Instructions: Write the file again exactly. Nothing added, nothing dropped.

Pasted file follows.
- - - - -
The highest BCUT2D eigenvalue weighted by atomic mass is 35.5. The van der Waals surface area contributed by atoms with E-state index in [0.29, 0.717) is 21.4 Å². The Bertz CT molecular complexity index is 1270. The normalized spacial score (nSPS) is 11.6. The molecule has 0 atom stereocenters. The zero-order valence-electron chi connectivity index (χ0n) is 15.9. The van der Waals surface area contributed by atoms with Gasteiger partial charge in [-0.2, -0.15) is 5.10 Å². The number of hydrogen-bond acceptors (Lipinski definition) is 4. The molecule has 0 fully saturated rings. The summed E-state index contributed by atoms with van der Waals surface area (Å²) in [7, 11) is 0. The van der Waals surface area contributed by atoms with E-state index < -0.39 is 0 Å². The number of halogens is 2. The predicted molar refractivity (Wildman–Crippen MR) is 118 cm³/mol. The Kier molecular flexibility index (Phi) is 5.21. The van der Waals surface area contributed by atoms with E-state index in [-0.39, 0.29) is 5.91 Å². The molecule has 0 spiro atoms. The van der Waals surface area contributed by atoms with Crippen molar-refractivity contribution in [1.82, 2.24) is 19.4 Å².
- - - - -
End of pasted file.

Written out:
The highest BCUT2D eigenvalue weighted by atomic mass is 35.5. The van der Waals surface area contributed by atoms with E-state index in [0.29, 0.717) is 21.4 Å². The Bertz CT molecular complexity index is 1270. The normalized spacial score (nSPS) is 11.6. The molecule has 0 atom stereocenters. The zero-order valence-electron chi connectivity index (χ0n) is 15.9. The van der Waals surface area contributed by atoms with Gasteiger partial charge in [-0.2, -0.15) is 5.10 Å². The number of hydrogen-bond acceptors (Lipinski definition) is 4. The molecule has 0 fully saturated rings. The summed E-state index contributed by atoms with van der Waals surface area (Å²) in [7, 11) is 0. The van der Waals surface area contributed by atoms with E-state index < -0.39 is 0 Å². The number of halogens is 2. The predicted molar refractivity (Wildman–Crippen MR) is 118 cm³/mol. The Kier molecular flexibility index (Phi) is 5.21. The van der Waals surface area contributed by atoms with E-state index in [-0.39, 0.29) is 5.91 Å². The molecule has 0 spiro atoms. The van der Waals surface area contributed by atoms with Crippen molar-refractivity contribution in [1.82, 2.24) is 19.4 Å².